FOUNDING FATHERS


Last updated Fourth of July, 2007

One of the most common statements from the “Religious Right” is that they want this country to “return to the Christian principles on which it was founded”.  However, a little research into American history will show that this statement is a lie. The men responsible for building the foundation of the United States had little use for Christianity, and many were strongly opposed to it. They were men of The Enlightenment, not men of Christianity. They were Deists who did not believe the bible was true.When the Founders wrote the nation’s Constitution, they specified that “no religious test shall ever be required as a qualification to any office or public trust under the United States.” (Article 6, section 3)   This provision was radical in its day– giving equal citizenship to believers and non-believers alike.  They wanted to ensure that no single religion could make the claim of being the official, national religion, such as England had.  Nowhere in the Constitution does it mention religion, except in exclusionary terms.  The words “Jesus Christ, Christianity, Bible, and God” are never mentioned in the Constitution– not once.

The Declaration of Independence gives us important insight into the opinions of the Founding Fathers. Thomas Jefferson wrote that the power of the government is derived from the governed. Up until that time, it was claimed that kings ruled nations by the authority of God. The Declaration was a radical departure from the idea of divine authority.

The 1796 treaty with Tripoli states that the United States was “in no sense founded on the Christian religion” (see below). This was not an idle statement, meant to satisfy muslims– they believed it and meant it. This treaty was written under the presidency of George Washington and signed under the presidency of John Adams.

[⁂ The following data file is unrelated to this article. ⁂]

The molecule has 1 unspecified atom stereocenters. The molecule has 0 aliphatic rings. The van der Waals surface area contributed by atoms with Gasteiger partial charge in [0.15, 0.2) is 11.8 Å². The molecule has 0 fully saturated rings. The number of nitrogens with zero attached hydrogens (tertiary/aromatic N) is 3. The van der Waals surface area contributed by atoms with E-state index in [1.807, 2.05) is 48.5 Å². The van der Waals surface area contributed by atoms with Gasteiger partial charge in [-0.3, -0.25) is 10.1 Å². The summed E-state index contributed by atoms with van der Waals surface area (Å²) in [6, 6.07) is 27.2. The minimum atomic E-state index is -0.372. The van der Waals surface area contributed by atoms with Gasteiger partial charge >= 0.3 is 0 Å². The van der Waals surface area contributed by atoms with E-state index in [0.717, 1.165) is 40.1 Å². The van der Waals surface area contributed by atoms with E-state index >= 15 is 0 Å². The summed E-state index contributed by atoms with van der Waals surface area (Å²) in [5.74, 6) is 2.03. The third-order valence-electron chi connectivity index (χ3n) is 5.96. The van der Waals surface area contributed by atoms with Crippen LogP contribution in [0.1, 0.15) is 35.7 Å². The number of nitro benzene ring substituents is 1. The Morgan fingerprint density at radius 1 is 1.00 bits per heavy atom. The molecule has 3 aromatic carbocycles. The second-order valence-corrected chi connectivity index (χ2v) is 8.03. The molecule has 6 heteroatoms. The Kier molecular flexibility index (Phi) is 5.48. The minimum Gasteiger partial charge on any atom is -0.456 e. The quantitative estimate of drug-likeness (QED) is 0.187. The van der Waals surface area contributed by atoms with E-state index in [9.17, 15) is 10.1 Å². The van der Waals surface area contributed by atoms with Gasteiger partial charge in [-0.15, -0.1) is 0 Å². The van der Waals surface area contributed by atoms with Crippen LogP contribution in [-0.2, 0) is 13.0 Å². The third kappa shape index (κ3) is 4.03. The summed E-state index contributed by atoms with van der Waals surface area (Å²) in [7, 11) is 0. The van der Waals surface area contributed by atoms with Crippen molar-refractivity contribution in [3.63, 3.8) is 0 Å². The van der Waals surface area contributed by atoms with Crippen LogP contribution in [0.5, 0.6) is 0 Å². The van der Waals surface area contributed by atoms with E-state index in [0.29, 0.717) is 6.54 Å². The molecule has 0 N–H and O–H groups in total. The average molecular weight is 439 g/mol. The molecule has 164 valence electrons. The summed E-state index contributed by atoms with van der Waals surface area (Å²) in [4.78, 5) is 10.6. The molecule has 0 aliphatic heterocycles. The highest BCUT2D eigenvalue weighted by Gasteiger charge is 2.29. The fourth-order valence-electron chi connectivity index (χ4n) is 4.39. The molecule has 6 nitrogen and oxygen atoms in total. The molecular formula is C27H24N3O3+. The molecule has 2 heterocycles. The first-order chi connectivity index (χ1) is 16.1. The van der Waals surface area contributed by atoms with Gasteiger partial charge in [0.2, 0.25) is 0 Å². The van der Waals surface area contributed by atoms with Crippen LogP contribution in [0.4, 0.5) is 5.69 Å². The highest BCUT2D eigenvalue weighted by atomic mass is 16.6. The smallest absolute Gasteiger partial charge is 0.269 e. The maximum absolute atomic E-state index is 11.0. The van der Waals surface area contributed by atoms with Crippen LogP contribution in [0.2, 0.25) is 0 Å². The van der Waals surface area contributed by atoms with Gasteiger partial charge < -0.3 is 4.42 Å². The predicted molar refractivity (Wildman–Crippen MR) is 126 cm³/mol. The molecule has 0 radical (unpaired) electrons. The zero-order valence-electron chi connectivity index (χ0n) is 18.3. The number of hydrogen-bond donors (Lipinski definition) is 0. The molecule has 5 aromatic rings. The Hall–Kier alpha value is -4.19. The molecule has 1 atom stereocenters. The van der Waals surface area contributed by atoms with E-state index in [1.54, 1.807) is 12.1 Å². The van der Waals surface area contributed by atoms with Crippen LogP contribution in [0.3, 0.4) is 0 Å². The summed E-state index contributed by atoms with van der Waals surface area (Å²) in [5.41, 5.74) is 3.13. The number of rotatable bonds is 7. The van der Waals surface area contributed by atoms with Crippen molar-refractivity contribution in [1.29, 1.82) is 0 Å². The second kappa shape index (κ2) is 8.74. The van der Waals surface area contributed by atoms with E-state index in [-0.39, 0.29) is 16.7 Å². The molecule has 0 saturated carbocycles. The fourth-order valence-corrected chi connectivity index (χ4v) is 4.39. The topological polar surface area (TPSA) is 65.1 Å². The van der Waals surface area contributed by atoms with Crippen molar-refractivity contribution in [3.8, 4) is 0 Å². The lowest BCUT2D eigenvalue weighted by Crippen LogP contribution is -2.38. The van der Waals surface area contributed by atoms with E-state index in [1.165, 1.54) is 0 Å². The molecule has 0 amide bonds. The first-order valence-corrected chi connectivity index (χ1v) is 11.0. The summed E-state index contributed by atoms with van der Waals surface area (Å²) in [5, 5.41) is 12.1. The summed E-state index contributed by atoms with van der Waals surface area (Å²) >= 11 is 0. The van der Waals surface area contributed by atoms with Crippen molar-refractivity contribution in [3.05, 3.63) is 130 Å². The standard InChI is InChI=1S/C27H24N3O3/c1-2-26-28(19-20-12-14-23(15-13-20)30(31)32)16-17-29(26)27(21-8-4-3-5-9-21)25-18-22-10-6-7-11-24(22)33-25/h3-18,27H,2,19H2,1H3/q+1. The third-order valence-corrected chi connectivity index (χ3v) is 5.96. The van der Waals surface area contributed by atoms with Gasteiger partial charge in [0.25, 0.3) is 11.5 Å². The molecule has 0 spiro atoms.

None of the Founding Fathers were atheists. Most of the Founders were Deists, which is to say they thought the universe had a creator, but that he does not concern himself with the daily lives of humans, and does not directly communicate with humans, either by revelation or by sacred books. They spoke often of God, (Nature’s God or the God of Nature), but this was not the God of the bible. They did not deny that there was a person called Jesus, and praised him for his benevolent teachings, but they flatly denied his divinity. Some people speculate that if Charles Darwin had lived a century earlier, the Founding Fathers would have had a basis for accepting naturalistic origins of life, and they would have been atheists.  Most of them were stoutly opposed to the bible, and the teachings of Christianity in particular.

Yes, there were Christian men among the Founders. Just as Congress removed Thomas Jefferson’s words that condemned the practice of slavery in the colonies, they also altered his wording regarding equal rights. His original wording is here in blue italics: “All men are created equal and independent. From that equal creation they derive rights inherent and inalienable.”  Congress changed that phrase, increasing its religious overtones: “All men are created equal. They are endowed by their creator with certain unalienable rights.”  But we are not governed by the Declaration of Independence– it is a historical document, not a constitutional one.

If the Christian Right Extremists wish to return this country to its beginnings, so be it… because it was a climate of Freethought.  The Founders were students of the European Enlightenment. Half a century after the establishment of the United States, clergymen complained that no president up to that date had been a Christian.  In a sermon that was reported in newspapers, Episcopal minister Bird Wilson of Albany, New York, protested in October 1831: “Among all our presidents from Washington downward, not one was a professor of religion, at least not of more than Unitarianism.”  The attitude of the age was one of enlightened reason, tolerance, and free thought.  The Founding Fathers would turn in their graves if the Christian Extremists had their way with this country.

Consider this: IF indeed the members of the First Continental Congress were all bible-believing, “God-fearing” men, would there ever have been a revolution at all?

“For rebellion as is the sin of witchcraft.”  1 Samuel, 15:23

Would they have initiated a rebellion if indeed they thought it was equal to witchcraft (a crime punishable by death)?  But that’s only the tip of the iceberg.  The New Testament gives clear instructions to Christians on how to behave when ruled under a monarchy, as were the Founders.

1 Peter 2:13:  “For the Lord’s sake accept the authority of every human institution, whether of the emperor as supreme, or of governors, as sent by him to punish those who do wrong and to praise those who do right.”